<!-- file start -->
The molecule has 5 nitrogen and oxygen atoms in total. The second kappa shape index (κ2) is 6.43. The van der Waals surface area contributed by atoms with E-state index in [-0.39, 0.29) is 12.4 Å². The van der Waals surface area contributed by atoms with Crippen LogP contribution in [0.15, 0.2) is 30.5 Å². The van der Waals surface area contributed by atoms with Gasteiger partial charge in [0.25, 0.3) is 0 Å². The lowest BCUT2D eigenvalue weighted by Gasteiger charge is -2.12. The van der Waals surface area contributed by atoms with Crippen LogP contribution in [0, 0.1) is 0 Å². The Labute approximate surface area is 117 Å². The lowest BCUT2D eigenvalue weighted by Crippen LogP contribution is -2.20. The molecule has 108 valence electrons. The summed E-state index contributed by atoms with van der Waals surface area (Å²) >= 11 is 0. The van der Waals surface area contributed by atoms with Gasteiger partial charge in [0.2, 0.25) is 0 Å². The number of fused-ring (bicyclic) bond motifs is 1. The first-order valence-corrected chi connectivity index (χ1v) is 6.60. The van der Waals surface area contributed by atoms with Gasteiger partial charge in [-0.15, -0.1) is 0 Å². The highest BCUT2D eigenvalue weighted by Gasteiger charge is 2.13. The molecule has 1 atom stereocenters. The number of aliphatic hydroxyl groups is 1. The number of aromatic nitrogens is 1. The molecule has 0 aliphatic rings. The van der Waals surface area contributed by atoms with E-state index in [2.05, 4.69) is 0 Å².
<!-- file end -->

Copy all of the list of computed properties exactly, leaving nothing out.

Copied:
The molecule has 5 nitrogen and oxygen atoms in total. The second kappa shape index (κ2) is 6.43. The van der Waals surface area contributed by atoms with E-state index in [-0.39, 0.29) is 12.4 Å². The van der Waals surface area contributed by atoms with Crippen LogP contribution in [0.15, 0.2) is 30.5 Å². The van der Waals surface area contributed by atoms with Gasteiger partial charge in [0.25, 0.3) is 0 Å². The lowest BCUT2D eigenvalue weighted by Gasteiger charge is -2.12. The van der Waals surface area contributed by atoms with Crippen LogP contribution in [0, 0.1) is 0 Å². The Labute approximate surface area is 117 Å². The lowest BCUT2D eigenvalue weighted by Crippen LogP contribution is -2.20. The molecule has 108 valence electrons. The summed E-state index contributed by atoms with van der Waals surface area (Å²) >= 11 is 0. The van der Waals surface area contributed by atoms with Gasteiger partial charge in [0.2, 0.25) is 0 Å². The number of fused-ring (bicyclic) bond motifs is 1. The first-order valence-corrected chi connectivity index (χ1v) is 6.60. The van der Waals surface area contributed by atoms with Gasteiger partial charge in [-0.15, -0.1) is 0 Å². The highest BCUT2D eigenvalue weighted by Gasteiger charge is 2.13. The molecule has 1 atom stereocenters. The number of aliphatic hydroxyl groups is 1. The number of aromatic nitrogens is 1. The molecule has 0 aliphatic rings. The van der Waals surface area contributed by atoms with E-state index in [2.05, 4.69) is 0 Å².